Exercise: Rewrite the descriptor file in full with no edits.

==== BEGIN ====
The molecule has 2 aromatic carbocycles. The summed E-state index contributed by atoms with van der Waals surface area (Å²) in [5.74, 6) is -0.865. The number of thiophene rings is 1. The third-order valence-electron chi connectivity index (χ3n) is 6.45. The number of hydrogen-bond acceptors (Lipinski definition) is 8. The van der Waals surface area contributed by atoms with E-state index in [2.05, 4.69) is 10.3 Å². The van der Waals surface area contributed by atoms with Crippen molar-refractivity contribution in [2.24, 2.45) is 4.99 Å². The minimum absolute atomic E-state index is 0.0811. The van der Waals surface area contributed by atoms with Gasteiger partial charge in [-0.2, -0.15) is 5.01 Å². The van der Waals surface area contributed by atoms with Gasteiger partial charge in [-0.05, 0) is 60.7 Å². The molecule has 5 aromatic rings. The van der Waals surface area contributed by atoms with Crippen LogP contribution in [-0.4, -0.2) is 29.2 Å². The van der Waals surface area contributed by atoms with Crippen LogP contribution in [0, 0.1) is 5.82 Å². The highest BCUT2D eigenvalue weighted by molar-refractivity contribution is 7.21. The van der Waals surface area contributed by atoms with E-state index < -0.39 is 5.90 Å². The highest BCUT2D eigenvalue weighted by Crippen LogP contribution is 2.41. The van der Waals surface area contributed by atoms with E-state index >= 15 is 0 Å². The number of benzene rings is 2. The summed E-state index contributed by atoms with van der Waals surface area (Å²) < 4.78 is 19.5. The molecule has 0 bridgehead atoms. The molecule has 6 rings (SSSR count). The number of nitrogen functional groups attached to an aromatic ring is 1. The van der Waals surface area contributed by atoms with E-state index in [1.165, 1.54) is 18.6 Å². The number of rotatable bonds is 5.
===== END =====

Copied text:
The molecule has 2 aromatic carbocycles. The summed E-state index contributed by atoms with van der Waals surface area (Å²) in [5.74, 6) is -0.865. The number of thiophene rings is 1. The third-order valence-electron chi connectivity index (χ3n) is 6.45. The number of hydrogen-bond acceptors (Lipinski definition) is 8. The van der Waals surface area contributed by atoms with E-state index in [2.05, 4.69) is 10.3 Å². The van der Waals surface area contributed by atoms with Crippen molar-refractivity contribution in [2.24, 2.45) is 4.99 Å². The minimum absolute atomic E-state index is 0.0811. The van der Waals surface area contributed by atoms with Gasteiger partial charge in [-0.2, -0.15) is 5.01 Å². The van der Waals surface area contributed by atoms with Gasteiger partial charge in [-0.05, 0) is 60.7 Å². The molecule has 5 aromatic rings. The van der Waals surface area contributed by atoms with Crippen LogP contribution in [-0.4, -0.2) is 29.2 Å². The van der Waals surface area contributed by atoms with Crippen LogP contribution in [0, 0.1) is 5.82 Å². The highest BCUT2D eigenvalue weighted by molar-refractivity contribution is 7.21. The van der Waals surface area contributed by atoms with E-state index < -0.39 is 5.90 Å². The highest BCUT2D eigenvalue weighted by Crippen LogP contribution is 2.41. The van der Waals surface area contributed by atoms with E-state index >= 15 is 0 Å². The number of benzene rings is 2. The summed E-state index contributed by atoms with van der Waals surface area (Å²) < 4.78 is 19.5. The molecule has 0 bridgehead atoms. The molecule has 6 rings (SSSR count). The number of nitrogen functional groups attached to an aromatic ring is 1. The van der Waals surface area contributed by atoms with E-state index in [1.165, 1.54) is 18.6 Å². The number of rotatable bonds is 5.